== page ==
Drupal Databasedump for incremental backups.

Attached is a simple script to backup Drupal databases in an incremental-archive-friendly way (1.7KB). Instead of dumping the database into one big SQL file, this script creates many small files; one per table. With a blacklist option to exclude certain tables. It stores the structure (CREATE TABLE statements) in a separate file too.

Separate files are usefull in an incremental backup situation: Drupal has many tables who's content hardly ever changes, and has tables whos content is completely rewritten every X days (cache, accesslogs, watchdog etc). That way, those rather stale tables will not fill up your backups, while the quick-rotating tables can be excluded alltogether.

This script does not create the incremental backups itself. It merely places them in a directory where your backup-system can pick them up.

Blacklist

Tablenames listed in blacklisted_tables.txt will be ignored, usefull to avoid backups of cached data. blacklisted_tables.txt should be placed in the backup-location. Note: blacklisting watchdog or accesslog may make troubleshooting more difficult: you should probably dump these tables somewhere else: they contain valuable data, but data that you probably don't want to save in backup archives.

Restore

Restoring many fractured files is a bit harder. But 'cat' does its job. If you find yourself restoring a lot, you may want to create a script for it. Or, actually, you may want to fix the cause of those many restores first :) Important is to first run the strcuture into the database, and then the data.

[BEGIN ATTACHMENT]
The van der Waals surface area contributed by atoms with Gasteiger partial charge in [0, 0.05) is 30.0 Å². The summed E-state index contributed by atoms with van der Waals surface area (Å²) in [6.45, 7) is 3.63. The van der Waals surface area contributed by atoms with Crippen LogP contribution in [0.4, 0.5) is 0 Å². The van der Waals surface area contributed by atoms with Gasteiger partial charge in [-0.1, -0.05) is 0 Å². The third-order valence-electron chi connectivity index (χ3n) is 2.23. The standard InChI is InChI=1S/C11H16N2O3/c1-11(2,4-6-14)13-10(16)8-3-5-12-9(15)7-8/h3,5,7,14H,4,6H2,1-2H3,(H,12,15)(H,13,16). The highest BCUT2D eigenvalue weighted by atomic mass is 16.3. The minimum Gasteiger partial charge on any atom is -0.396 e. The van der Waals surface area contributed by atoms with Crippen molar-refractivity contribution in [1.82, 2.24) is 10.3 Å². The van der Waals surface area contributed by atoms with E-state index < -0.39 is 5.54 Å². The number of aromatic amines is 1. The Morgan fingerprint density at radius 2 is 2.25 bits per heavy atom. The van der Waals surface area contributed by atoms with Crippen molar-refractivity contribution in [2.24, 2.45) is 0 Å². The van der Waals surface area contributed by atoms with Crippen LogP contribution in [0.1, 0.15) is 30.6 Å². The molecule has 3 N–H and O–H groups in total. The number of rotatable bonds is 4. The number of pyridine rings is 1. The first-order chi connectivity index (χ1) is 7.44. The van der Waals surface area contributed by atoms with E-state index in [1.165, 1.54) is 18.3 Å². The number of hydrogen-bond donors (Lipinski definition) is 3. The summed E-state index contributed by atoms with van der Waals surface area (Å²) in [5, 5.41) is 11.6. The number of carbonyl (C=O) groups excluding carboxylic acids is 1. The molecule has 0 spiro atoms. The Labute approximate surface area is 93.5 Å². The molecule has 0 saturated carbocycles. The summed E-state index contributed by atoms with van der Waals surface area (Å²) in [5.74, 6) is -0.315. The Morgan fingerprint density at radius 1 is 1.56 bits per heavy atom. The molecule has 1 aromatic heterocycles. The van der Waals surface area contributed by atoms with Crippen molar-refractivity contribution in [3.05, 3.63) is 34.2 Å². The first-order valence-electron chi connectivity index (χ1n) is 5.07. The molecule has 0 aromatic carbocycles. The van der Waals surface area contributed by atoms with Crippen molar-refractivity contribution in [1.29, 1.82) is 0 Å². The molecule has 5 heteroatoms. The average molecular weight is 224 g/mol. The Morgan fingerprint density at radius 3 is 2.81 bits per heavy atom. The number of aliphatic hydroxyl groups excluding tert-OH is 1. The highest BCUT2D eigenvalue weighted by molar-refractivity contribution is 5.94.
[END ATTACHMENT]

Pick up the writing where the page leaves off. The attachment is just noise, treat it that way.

cat struct_{date}.sql data_*_{date}.sql > mysql ...

On huge backups, you may want to loop trough the dump_data files and import them one a time. On busy environments, close down (or lock) you database first: you really don't want Drupal writing in your database while you are importing. Esp. older Drupals have a habit of fractured inserts, causing broken databases really easy.

Known issues and TODOs

TODO: If you feel uneasy about storing a password in a plaintext file (you should!), have a look at the debian/ubuntu way of passing a system-maintainance cnf file to mysql. Another reason for not wanting passwds used like this, is that they show up, visible for each user on a system, in the ps-table. Feel free to improve this :)

TODO: the tmp_alltables.txt-file is not multithreadsafe. Nor is the simple output dumping. In other words: do not run two instances of this script at once. Something with lockfiles, or unique filenames could be a solution.

DB=database_name
HOST=localhost
USER=database_user
PASS=database_user_password
BACKUP_PATH=/path/to/place/backups

# Run mysqldump to backup the structure (should hardly ever change)
mysqldump --add-drop-table --create-options --no-data --compress -u$USER -p$PASS -h$HOST $DB > $BACKUP_PATH/struct.sql

# Create a list of all tables 
mysql --skip-column-names -u$USER -p$PASS -h$HOST $DB -e'show tables;' > $BACKUP_PATH/tmp_alltables.txt

# Loop trough the list of tables, filter out blackisted and dump each table.
for table in `comm -23 $BACKUP_PATH/tmp_alltables.txt $BACKUP_PATH/blacklisted_tables.txt`; 
do
    mysqldump --no-create-info --complete-insert --compress --force --lock-tables -u$USER -p$PASS -h$HOST $DB $table > $BACKUP_PATH/data_$table.sql;
done

# And clean up
rm $BACKUP_PATH/tmp_alltables.txt

About the author: Bèr Kessels is an experienced webdeveloper with a great passion for technology and Open Source. A golden combination to implement that technology in a good and efficient way. Follow @berkes on Twitter. Or read more about Bèr.

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